Museum visitors simulate a shark’s ability to detect electric current through use of a Current Probe and Logger Pro.

For eight years, Tim Pula has created hands-on labs in science centers, including Discovery Place in Charlotte, NC. In 2005, with the support of Vernier consultant Walter Rohr, Tim began using Vernier sensors and Logger Pro software to engage visitors in the exploration of scientific principles. Through these exhibits, visitors can

  • Investigate the ampullae of Lorenzini using a Current Probe attached to a toy shark. Visitors get to “be the shark” by detecting the electric current produced by model fish in the water.
  • Explore the relationship between speed, distance, and time using a toy car, a track, and a Vernier Photogate. Participants learn to convert between m/s and mph.
  • Test the thrust of different propeller arrangements using a Dual-Range Force Sensor mounted behind a sled on bearings.
  • Explore the cost of electrical energy using Watts Up Pro and an array of household items.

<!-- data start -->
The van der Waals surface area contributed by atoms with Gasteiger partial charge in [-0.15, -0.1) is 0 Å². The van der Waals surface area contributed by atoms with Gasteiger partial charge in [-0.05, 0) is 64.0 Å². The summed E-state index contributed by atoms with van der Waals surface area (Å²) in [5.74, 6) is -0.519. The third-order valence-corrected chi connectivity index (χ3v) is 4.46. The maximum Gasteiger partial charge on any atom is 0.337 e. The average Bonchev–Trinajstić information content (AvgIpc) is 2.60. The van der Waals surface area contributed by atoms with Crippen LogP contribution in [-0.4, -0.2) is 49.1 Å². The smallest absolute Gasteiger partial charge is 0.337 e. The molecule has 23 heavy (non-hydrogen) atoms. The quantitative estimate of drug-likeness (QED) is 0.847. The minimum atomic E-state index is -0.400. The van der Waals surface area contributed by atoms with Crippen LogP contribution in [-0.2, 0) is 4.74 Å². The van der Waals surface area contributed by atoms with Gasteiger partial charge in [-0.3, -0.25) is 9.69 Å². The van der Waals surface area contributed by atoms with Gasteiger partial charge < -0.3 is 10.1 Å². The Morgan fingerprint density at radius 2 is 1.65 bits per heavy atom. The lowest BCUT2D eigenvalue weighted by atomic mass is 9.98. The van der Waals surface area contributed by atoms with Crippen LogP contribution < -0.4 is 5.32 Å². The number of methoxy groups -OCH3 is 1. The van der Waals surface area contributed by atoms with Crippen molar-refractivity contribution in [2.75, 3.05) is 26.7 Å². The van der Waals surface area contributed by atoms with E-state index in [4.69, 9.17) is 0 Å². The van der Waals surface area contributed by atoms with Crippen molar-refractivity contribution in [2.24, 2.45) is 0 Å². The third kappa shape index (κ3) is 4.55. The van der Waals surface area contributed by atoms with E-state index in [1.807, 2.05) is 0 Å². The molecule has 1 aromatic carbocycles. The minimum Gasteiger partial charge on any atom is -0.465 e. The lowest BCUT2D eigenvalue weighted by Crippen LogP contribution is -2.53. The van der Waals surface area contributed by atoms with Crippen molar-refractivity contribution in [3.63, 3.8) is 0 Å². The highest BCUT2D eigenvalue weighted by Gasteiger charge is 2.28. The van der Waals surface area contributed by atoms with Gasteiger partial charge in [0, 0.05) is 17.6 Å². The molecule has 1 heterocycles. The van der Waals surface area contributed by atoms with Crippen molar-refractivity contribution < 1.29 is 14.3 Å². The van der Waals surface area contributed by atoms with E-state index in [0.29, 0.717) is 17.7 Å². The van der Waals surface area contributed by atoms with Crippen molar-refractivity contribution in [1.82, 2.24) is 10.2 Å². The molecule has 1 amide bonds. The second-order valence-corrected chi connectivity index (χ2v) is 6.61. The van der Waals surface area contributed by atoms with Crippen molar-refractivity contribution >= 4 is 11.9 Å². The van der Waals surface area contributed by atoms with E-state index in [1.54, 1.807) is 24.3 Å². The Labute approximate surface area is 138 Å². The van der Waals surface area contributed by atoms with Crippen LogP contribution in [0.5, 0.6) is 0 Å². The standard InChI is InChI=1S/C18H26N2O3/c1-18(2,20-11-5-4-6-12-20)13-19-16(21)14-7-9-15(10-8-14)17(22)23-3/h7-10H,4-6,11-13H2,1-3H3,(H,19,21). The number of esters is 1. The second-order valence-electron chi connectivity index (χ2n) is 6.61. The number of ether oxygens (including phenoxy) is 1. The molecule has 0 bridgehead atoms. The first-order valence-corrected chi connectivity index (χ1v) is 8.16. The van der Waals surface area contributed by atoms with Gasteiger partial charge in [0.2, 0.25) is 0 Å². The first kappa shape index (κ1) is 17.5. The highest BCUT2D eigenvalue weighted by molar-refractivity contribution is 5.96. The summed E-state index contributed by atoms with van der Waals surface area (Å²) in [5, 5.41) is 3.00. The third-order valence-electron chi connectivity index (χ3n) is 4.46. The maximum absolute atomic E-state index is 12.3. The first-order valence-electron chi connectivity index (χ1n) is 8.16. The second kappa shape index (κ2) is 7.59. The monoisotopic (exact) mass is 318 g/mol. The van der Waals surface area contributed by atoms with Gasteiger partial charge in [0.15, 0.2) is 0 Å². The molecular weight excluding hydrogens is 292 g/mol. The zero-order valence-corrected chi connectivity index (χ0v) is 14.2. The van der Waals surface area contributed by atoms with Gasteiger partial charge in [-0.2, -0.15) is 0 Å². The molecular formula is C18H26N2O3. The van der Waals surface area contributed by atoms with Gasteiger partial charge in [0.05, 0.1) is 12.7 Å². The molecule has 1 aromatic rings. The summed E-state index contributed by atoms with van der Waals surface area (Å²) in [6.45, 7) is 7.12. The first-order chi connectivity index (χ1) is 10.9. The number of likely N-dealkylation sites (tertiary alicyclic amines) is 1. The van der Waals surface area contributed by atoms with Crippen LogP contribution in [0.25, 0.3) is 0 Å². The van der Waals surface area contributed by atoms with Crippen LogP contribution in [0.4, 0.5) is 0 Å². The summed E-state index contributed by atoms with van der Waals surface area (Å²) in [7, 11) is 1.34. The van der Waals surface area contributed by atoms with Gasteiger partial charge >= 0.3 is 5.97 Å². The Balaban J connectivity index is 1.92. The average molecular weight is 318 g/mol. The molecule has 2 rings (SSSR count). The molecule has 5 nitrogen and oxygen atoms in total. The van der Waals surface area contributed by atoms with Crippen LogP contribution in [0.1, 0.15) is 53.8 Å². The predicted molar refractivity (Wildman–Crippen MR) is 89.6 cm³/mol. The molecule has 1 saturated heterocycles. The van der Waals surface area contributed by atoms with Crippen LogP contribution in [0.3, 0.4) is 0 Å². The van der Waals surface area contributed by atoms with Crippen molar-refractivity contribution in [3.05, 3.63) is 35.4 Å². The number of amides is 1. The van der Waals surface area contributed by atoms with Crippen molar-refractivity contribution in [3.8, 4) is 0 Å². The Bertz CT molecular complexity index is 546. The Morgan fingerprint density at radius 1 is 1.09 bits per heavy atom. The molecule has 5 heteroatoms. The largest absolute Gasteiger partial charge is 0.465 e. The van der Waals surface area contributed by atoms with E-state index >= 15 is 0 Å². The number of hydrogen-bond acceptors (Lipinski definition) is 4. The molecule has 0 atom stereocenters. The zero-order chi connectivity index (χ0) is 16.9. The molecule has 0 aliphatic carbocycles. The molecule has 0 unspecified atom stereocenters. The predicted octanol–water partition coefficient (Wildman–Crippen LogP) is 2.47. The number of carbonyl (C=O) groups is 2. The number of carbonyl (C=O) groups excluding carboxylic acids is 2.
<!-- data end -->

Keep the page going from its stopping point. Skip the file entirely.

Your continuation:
• Measure the speed of the air flowing through a race car carburetor. Explore how the restrictor plates and the level of throttle affect the flow.

“I have sought to incorporate this equipment into classes, demonstrations, and hands-on science activities accessible to all museum guests,” says Tim. “Vernier’s products have allowed us to create guest experiences that are both engaging and give immediate data as feedback. Many of our corporate sponsors have been impressed with the level at which we engage guests using live data collection.”

Tim has created over 20 hands-on activities using Vernier equipment, engaging visitors of ages 2 to 100 years. Learn more about Discovery Place at